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Flashcards in Embryology Deck (40):
1

On what wall of the embryo do limb buds initially develop?

Ventrolateral

2

Approximately what week do limb buds begin to appear?

4 weeks

3

Where does the tissue for limb bud development originate from?

Lateral mesoderm, derived from the somatic layer of the lateral plate mesoderm.

4

What does the remnant of the notochord become in an adult?
What condition is associated with it?

Nucleus pulposus
Slipped disc - herniated

5

What is the differing function of the lateral plate mesoderm and somites in limb development?

Lateral plate mesoderm - limb skeleton

Somites - muscles

6

Describe the three degress of asymmetry in limbs

Proximodistal axis - shoulder to fingers

Dorsovental axis - no hairy palms

Anteroposterior axis - left/right hands are mirror images

7

What is the core of the limb bud made from?

Mesenchyme

8

What is the function of the apical ectodermal ridge?

Orchestrates limb development from proximal to distal. Stops differentiation of the mesenchyme directly below it, final stage is the appearance of paddles before it regresses.

9

What is the function of the zone of polarising activity?

Allows the generation of asymmetry in the limbs. (anteroposterior axis determination_
Is a signalling centre located at the posterior base of the limb bud.
Controls patterning and maintains the AER.

10

Describe how digital rays form.

Mesenchyme condensation within the plates which become cartilagenous models of the digital bones.

11

What portion of the spine does the upper and lower limb bud appear opposite?

Upper - caudal cervical spine segments

Lower - Lumbar and sacral spinal segments

12

Describe how development of the brachial plexus determines innervation of specific muscles.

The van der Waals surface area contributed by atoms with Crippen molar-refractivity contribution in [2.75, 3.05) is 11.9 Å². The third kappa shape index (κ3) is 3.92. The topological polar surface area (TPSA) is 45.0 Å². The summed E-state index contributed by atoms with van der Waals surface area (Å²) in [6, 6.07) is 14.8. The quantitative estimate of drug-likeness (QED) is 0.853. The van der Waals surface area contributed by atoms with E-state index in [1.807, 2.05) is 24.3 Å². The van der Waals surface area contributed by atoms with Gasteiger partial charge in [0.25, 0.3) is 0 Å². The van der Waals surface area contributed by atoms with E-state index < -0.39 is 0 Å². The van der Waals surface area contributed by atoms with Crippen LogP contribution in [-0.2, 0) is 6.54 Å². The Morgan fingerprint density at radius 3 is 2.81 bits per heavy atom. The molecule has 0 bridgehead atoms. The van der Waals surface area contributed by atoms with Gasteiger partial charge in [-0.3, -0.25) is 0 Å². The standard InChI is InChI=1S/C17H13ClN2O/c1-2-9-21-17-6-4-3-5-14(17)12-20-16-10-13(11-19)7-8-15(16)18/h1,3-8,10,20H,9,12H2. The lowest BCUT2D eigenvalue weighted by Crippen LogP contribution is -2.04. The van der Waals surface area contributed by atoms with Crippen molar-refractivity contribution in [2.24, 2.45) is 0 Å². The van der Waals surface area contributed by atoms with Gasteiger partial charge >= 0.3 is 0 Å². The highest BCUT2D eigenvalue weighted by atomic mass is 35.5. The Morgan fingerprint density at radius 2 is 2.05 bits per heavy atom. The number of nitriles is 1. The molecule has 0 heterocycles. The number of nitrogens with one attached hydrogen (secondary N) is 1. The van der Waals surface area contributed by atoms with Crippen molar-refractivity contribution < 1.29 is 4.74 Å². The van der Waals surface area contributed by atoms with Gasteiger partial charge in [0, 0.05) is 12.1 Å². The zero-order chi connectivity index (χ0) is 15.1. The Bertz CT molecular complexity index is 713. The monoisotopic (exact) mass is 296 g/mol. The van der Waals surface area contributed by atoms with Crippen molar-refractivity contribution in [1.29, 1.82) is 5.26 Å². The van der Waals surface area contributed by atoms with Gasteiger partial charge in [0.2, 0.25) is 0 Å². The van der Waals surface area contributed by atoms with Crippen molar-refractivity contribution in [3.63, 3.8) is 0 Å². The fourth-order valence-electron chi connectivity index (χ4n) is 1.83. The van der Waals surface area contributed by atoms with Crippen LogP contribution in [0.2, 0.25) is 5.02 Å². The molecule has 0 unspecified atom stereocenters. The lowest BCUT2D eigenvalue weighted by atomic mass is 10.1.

Muscles are compartmentalised and nerves grow into common muscle masses.

Anterior divisions regroup to form medial and lateral cords so flexors are derived from these.

Posterior divisions regroup to form the posterior cord so extensors are supplied by this.

13

Describe the difference between a dermatome and myotome.

Dermatome - strip of skin supplied by a single spinal nerve

Myotome - muscle or group of muscles supplied by a single spinal nerve

14

What does the cardiovascular system derive from?

Mesodery

15

Describe the folding that leads to the final position of the heart.

Lateral folding creates the heart tube. A pair of primitive vessels forms and predominate either side. Early vessels pushed together to make one large tube at the same time as the gut.
Cephalocaudal folding brings it to the thoracic region.

16

What are blood islands?

A composite of primitive blood cells and capillaries. Found either side of the midline.

17

From cephalic to caudal, name the regions of the primitive heart tube.

Aortic roots
Truncus arteriosus
Bulbus cordis
Ventricle
Atrium
Sinus venosus

18

What role does the pericardium play in heart development?

Forces the tube to bend as the size of the pericardium doesn't increase in proportion to the heart. Causes the cephalic end to move ventrally and caudally to the right. Caudal end moves dorsally and cranially to the left.

19

Describe development of the sinus venosus

Right and left sinus horns are equal in size. Venous return shifts to the right and the left sinus horn recedes. The right sinus horn is absorbed by enlargement of the right atrium.

20

What does the right atrium develop from?

Most of the primitive atrium
Sinus venosus

21

What does the left atrium develop from?